In her most recent Friday Video/Filmpoem post at Rubies in Crystal, featuring Glenn-emlyn Richards’ animation of a poem by Eleanor Rees called “Saltwater,” Brenda Clews describes a recent attempt to turn an audience on to videopoetry:
I treated a group to a series of video/film poems, only a few, because they tired very quickly — poetry is demanding enough on the page, let alone strung at you in a video where you can’t slow down, re-read, consider before moving on – but someone said, the one with the woman, the drawing, the ocean, that one was my favourite. In unison, they all agreed.
I commented that I was struck by her claim that video/filmpoems are actually more demanding than poems on the page. So many people make the opposite claim, especially about animated poems. Here, for example, is how the folks at Motion Poems promote their efforts to potential donors at Razoo.com:
Contemporary poetry is a mystery to most casual readers: they rarely read it, and would have a hard time discovering great new poetry on their own. We think that’s a shame! So…
MOTIONPOEMS subverts that paradigm by giving casual readers a new way to discover poetry … as short films! That way, they can be distributed virally and on YouTube, in social networks, in classrooms, and in broadcast and film media. [ellipses original]
In close to three years of sharing videos, animated and otherwise, at Moving Poems, I’ve seen steady traffic but nothing to suggest I’m reaching very far beyond the existing fan base for poetry. The most popular videos tend to be those for Latin American poets, in particular Vicente Huidobro and Julia de Burgos. This makes sense: poetry is actually fairly popular in the Spanish-speaking world.
Of course, I do suck at promotion. With the names of poets included in the post titles at Moving Poems, and a reasonably good PageRank, the site is practically guaranteed to land in the first page of Google results for most poets I include. So O.K., I’m drawing in people who are already interested in poetry. But since I don’t use tags to describe the contents of the poems — something I’m reluctant to do on the grounds that it reduces a poem to the sum of its ostensible subjects — it’s very unlikely that, for example, someone interested in the Liverpudlian waterfront would land on my post of “Saltwater” (or Brenda’s, or Glenn-emlyn’s original upload at Vimeo), unless they did some very creative Google video search.
So yeah, doing things like using more descriptive tags could bring more traffic… but would that really enlarge the audience for poetry, or just disappoint more people looking for, you know, information? The question remains: Is mere conversion to the film or video medium enough to overcome the general reluctance of English-language readers to challenge themselves?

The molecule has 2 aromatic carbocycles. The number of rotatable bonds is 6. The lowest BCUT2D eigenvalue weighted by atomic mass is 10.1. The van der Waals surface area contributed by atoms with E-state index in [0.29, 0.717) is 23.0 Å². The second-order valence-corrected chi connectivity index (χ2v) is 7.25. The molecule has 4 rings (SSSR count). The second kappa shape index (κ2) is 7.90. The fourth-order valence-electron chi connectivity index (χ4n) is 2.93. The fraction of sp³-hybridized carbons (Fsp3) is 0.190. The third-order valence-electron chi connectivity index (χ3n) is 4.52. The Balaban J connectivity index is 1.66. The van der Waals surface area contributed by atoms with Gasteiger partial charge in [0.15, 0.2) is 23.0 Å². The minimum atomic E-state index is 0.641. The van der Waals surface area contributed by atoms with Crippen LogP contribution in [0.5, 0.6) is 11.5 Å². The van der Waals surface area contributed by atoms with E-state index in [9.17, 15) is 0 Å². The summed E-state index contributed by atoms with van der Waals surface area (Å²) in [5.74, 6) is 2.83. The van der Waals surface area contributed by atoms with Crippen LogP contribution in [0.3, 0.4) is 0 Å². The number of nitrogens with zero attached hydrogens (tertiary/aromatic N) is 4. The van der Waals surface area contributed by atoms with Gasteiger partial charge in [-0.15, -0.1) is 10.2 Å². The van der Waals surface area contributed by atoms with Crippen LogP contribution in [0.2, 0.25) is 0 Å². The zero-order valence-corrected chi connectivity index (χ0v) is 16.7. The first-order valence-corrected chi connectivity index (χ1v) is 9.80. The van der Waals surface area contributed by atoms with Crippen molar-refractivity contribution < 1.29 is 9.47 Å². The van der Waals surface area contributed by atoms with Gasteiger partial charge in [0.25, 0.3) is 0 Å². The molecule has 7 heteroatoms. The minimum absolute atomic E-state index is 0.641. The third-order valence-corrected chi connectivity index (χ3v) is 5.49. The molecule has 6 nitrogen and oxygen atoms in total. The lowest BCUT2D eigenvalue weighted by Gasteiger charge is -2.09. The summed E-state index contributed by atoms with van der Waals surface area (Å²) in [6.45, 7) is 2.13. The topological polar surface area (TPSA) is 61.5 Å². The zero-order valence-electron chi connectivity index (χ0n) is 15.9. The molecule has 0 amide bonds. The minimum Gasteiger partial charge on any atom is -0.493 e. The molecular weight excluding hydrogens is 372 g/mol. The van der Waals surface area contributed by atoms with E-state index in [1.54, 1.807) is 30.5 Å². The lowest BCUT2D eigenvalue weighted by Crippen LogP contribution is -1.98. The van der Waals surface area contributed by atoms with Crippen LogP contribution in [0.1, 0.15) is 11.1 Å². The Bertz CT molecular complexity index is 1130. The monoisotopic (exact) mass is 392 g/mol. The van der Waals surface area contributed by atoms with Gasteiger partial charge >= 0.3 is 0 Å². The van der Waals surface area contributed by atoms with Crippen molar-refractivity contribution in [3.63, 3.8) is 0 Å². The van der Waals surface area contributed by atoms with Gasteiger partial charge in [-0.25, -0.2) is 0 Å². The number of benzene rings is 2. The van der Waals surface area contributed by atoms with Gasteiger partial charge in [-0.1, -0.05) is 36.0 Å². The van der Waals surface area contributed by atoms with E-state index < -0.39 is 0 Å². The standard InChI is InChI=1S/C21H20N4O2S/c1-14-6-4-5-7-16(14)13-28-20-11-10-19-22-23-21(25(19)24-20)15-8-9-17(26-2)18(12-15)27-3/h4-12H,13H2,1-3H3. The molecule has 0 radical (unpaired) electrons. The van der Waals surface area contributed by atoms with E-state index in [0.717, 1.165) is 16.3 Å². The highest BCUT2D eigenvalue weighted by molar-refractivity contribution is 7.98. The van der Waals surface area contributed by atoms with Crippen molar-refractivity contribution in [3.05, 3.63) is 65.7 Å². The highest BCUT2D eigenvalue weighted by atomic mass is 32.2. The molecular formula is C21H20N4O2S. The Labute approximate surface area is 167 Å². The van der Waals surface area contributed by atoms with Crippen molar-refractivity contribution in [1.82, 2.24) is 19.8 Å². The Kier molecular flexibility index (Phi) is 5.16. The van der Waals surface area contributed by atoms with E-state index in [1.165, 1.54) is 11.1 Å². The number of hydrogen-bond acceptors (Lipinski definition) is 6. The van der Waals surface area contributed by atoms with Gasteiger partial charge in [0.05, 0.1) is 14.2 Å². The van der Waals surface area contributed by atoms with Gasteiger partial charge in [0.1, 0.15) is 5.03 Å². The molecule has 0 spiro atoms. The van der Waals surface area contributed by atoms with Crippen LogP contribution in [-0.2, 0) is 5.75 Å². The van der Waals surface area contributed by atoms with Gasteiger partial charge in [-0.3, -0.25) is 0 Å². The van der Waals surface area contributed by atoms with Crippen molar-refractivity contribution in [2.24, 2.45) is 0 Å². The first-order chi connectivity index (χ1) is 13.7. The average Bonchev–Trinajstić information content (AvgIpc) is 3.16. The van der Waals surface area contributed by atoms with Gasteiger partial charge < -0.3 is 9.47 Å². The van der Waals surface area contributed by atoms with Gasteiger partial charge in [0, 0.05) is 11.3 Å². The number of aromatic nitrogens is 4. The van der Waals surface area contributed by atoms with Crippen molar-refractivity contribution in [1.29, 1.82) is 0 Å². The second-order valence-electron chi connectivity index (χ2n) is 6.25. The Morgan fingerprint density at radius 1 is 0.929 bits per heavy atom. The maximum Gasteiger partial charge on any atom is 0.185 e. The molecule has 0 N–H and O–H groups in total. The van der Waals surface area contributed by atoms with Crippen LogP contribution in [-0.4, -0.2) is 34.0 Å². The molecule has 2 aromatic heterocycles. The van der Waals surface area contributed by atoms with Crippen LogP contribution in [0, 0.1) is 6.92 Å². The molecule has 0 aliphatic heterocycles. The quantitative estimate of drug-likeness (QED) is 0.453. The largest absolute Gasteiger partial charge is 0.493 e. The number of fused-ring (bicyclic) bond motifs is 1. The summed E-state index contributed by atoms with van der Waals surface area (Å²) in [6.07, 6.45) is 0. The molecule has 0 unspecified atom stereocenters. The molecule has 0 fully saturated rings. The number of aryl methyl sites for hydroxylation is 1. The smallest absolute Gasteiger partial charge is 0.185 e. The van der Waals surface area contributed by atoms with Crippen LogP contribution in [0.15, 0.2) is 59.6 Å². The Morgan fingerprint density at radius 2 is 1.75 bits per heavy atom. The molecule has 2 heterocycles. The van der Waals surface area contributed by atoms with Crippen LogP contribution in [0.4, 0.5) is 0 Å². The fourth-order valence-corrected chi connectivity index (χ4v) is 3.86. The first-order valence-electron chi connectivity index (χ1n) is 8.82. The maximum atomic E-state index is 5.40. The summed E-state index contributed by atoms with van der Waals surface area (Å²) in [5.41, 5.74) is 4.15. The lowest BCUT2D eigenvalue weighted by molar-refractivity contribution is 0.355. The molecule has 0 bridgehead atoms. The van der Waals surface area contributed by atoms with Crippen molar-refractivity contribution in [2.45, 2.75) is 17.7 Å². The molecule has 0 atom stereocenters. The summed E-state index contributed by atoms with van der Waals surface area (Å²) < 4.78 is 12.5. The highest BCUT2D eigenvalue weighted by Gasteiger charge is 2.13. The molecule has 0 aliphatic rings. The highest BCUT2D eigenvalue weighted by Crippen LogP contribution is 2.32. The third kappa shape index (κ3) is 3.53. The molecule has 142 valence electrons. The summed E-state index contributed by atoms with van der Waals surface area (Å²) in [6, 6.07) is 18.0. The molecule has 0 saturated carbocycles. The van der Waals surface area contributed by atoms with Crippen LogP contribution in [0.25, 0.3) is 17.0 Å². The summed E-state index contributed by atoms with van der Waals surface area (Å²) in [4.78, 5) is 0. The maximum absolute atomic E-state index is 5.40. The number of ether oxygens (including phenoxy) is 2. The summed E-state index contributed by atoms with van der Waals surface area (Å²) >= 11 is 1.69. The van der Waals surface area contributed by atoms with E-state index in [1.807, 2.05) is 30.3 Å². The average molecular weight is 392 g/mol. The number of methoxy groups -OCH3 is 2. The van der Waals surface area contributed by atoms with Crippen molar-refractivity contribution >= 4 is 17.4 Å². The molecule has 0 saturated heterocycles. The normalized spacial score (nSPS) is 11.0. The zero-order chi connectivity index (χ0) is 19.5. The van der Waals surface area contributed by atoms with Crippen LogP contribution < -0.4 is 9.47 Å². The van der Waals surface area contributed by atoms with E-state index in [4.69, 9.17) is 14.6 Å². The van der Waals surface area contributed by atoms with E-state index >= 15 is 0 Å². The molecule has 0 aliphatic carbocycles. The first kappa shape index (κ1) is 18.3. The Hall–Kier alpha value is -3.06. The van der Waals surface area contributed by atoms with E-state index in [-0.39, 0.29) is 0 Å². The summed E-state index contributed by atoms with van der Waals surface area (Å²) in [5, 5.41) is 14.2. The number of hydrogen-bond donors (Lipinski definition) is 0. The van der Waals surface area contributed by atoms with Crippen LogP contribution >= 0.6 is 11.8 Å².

On YouTube and Vimeo, the most popular poetry videos in English tend to be either those for poets who are already popular (relatively speaking), such as Billy Collins and Rumi, or for videos that make a simple point extremely well and go viral as a result, such as a kinetic text animation for a spoken-word piece by Taylor Mali about people’s reluctance to express firm opinions, or Tanya Davis and Andrea Dorfman’s powerful statement on “How to Be Alone.”
I do think there’s an extent to which online poems in whatever form are helping to create a larger audience for poetry among those who have always kind of liked poems and/or enjoy an intellectual challenge, but may not be in the habit of sitting down to read poetry books and journals. That’s been my experience over the years with a number of sites, most notably this one, where I think one key to success has been my pattern of interspersing poems with other, more popular kinds of content (photos, personal or nature essays, brief polemics, etc.). This is the kind of thing blogs are good at: People come for the other stuff, develop an interest in the author, and eventually start reading the poems, too.
But if I ever thought that making and posting videopoems would enlarge the fan base for poetry here, I lost that illusion a long time ago. My videopoems usually average around 100 views — one quarter of what a poem in text form gets. That’s not as skewed as it sounds, since Vimeo only logs views from people who watch all the way to the end, and I don’t of course have comparable statistics for people who read a poem all the way through. The actual number of thorough readers may not be much more than 100 per poem. But the evidence so far does not suggest that Via Negativa visitors are more likely to take in a poem just because I’ve envideoed it.
So while I fervently hope that the animators at Motion Poems and similar projects are successful in bringing new audiences to poetry, I do tend to agree with Brenda that more elliptical or experimental film/videopoets will have to work at least as hard as traditional page-poets to reach an audience in the Anglophone world.